You don’t have to be an engineer to understand the headaches that come from putting together countless screws, bolts, nuts, washers, and dowels. Especially if you’re the type of consumer that always has one piece left over after self-assembly. For design engineers assembling fasteners has always been a labor intensive task, requiring manual checks for hole alignment and fastener length, after design changes. The good news is that with PTC Creo Intelligent Fastener Extension (IFX) the time it takes to assemble fasteners can be reduced by up to 90% and those lengthy, traditionally manual design validation checks are now highly automated, improving productivity. In this post, Jim Barrett-Smith explains how to pattern a screw connection where multiple parts need to be drilled using IFX:
To assemble a screw connection, begin by navigating to the Tools tab and clicking Screw. This will open a dialogue box where you can select your placement references. Next, in the Screw Fastener Definition dialogue box select a fastener, washers, and nuts from the comprehensive library. Based on your placement references IFX knows how long the fastener should be, and if a hole already exists then you can use IFX to measure the hole. Now that IFX has the hole diameter and the thickness of the material being fastened, it will automatically select a fastener from the library. And during the reference selection, if you have selected a patterned hole, datum axis or datum point, IFX will ask you if you would like to assemble a single fastener, pattern the fastener or assemble individual fastener on all instances of the pattern. Finally IFX will automatically be create the holes in the required parts.
In this example, there are six fasteners to be assembled.
If you create a screw connection where one side of the placement surface is not parallel to the other, such as an i-beam, IFX provides you with the tools to keep the nut and bolt normal to a flat surface. You can do this by defining an Orientation in the Select References dialogue box.
Here you can see two green arrows, which indicates that a reference orientation has been defined.
To finalize the placement, use the Screw Fastener Definition dialogue box to select a wedge washer from the out of the box library.
The Screw Fastener Definition dialogue box provides a 2D Preview of your selections.
Assembling dowel pins follows the same process as assembling screw connections. First, click Dowel Pin to open the Select References dialogue box. Next, select the location and the parting surface for the dowel pin. Using the Dowel Pin Fastener Definition dialogue box, select your standards and hole definitions and click OK to insert the dowels.
The Dowel Pin Fastener Definition dialogue box also provides a 2D Preview of your selections.
Designs often change. If your part changes thickness, you can make an update using the Check Screw Fasteners feature under Intelligent Fastener, within the Tools tab. IFX will check the length of all the fasteners and report back any fastener that is too short or too long. Using the report you can double click on any notification to open the Screw Fastener Definition dialogue box and update the screw length.
Here you can see that we changed the thickness of the cover from 10 to 40.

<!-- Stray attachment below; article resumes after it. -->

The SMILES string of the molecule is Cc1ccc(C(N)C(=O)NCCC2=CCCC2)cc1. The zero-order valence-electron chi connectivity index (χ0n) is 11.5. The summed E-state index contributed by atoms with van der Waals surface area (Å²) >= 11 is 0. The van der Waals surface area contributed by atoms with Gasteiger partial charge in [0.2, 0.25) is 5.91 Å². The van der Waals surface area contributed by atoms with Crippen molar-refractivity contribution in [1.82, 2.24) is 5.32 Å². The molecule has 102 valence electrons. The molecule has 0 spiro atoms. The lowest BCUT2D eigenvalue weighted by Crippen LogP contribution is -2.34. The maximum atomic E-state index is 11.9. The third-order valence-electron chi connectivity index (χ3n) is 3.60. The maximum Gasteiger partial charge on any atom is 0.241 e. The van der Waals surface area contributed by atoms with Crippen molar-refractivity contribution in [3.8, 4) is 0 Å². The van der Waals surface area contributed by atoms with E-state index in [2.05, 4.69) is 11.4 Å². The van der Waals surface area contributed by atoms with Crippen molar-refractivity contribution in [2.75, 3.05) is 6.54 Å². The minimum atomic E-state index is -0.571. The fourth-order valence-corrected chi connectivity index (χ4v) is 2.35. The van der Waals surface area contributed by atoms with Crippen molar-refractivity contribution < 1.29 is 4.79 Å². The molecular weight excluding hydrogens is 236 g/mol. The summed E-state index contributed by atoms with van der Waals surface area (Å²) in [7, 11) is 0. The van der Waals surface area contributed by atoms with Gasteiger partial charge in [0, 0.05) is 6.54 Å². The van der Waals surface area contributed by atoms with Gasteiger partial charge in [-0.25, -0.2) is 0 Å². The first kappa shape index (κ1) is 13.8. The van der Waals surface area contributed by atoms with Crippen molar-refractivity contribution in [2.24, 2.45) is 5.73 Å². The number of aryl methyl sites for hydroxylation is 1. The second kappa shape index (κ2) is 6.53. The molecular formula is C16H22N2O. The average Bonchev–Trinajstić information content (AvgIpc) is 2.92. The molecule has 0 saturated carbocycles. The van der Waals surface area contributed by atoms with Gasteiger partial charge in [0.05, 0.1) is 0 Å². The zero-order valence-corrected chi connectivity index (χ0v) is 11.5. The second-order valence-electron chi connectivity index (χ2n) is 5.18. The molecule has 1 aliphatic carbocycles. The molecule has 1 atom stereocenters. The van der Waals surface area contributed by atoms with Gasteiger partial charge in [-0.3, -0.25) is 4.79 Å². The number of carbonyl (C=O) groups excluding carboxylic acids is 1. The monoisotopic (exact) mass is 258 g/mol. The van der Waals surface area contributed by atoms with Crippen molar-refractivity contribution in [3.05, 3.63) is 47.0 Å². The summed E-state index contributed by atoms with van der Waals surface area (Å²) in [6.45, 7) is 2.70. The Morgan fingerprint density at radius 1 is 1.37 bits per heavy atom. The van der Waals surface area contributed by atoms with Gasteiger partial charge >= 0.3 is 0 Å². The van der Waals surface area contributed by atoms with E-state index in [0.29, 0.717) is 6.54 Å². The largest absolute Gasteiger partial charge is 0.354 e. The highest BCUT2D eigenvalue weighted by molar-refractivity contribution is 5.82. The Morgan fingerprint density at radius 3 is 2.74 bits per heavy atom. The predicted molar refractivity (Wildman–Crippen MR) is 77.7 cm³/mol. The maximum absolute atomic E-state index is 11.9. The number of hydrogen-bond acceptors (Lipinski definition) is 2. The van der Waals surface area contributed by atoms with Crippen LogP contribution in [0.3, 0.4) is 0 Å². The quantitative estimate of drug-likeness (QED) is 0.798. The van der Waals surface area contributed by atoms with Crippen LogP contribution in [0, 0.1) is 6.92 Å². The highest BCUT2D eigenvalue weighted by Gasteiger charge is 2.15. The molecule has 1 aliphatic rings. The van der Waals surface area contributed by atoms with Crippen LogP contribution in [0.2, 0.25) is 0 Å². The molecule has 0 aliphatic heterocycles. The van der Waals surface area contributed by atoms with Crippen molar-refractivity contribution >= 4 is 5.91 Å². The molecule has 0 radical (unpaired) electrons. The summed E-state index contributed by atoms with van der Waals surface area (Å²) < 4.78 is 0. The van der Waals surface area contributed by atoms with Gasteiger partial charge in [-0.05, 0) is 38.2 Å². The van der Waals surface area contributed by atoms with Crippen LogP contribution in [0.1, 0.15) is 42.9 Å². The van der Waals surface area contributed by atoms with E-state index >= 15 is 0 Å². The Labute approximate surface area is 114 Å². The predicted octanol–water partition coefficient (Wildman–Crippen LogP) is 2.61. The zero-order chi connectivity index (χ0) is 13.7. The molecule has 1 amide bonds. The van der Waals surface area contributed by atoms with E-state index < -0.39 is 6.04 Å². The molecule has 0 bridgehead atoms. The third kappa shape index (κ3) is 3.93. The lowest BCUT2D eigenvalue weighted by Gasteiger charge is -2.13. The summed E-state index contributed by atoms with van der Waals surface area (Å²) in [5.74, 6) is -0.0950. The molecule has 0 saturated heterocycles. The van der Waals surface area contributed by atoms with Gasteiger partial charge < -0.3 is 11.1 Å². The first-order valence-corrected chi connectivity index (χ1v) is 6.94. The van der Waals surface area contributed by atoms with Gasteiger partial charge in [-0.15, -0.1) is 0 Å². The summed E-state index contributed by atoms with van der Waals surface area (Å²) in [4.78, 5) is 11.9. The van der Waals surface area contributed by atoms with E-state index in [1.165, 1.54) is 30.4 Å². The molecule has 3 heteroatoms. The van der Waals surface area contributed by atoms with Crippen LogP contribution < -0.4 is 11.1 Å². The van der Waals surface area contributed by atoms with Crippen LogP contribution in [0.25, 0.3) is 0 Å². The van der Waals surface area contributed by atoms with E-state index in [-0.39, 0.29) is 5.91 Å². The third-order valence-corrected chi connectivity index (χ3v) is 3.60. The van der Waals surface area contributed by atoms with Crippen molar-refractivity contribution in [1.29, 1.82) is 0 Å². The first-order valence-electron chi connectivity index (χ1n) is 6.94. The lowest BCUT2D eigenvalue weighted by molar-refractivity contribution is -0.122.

To learn more about the Intelligent Fastener Extension, check out our video tutorial (“Intelligent Fastener Extension”).
Stay tuned to our “Did You Know” blog series as we cover all of the exciting, new enhancements in PTC Creo 3.0.
For more in-depth product feature explanations, visit our Tech Tips area.
Have some ideas about what PTC Creo product features you’d like to learn more about? Send me a message or leave a comment below and we’ll write up the best ideas from the community. Thanks for reading, looking forward to all of your feedback!
In case you missed it, see what’s new and check out our recent Did You Know posts covering PTC Creo 3.0 enhancements:
Nice overview about IFX. I will add a link to your blog post at the Intelligent Fastener Extension - IFX group.
nice feature, long awaited.
Question, where does the library reside ? In a PDMLink context or it has to be on a windows drive such as a shared drive ?
I have read the datasheet
There is a table listing the parts available in the library
are there actually only those ?
Screws mm & Inch DIN EN ISO 1207, 2009, 1580, 4762, 10642 DIN 84, 85, 580, 912, 921, 931, 933, 960, 961, 963, 6912, 7990, 7984, 7991 ISO 4014, 4017, 6914, 8765, 8676, EN 24017, EN ISO 1207 √ √ Washers mm & Inch Plain – wide & narrow Lock – regular & heavy √ √ Nuts, mm & Inch ISO 4032, 7040 Din 439, 934, 982, 1587 √ √ Dowels mm & Inch ISO 2388, 8734, 8735 √ Customization √ Screw configurations √ Support multiple fasteners of the same size but with differing sub information
This is quite thin compare to what Inventor provide for instance.
Any plan to provide a real comprehensive library ?
Hi Chris C,
we must differentiate between two libraries.
The fastener part library and the files for the IFX dialog (to fill the catalogs and so on)
Now to your second question about the library content. We think we have covered the most used fasteners for now.
At the moment we are planning to add more fasteners like CDS (3D Catalog Solutions for Industrial Suppliers : CDS | Catalog Data Solutions, Inc.) and some GB Standards.
But in the most cases the customers already have their fastener library and just want to include their library into IFX to assembly the own fasteners with IFX.
Which Standards are missing in your opinion?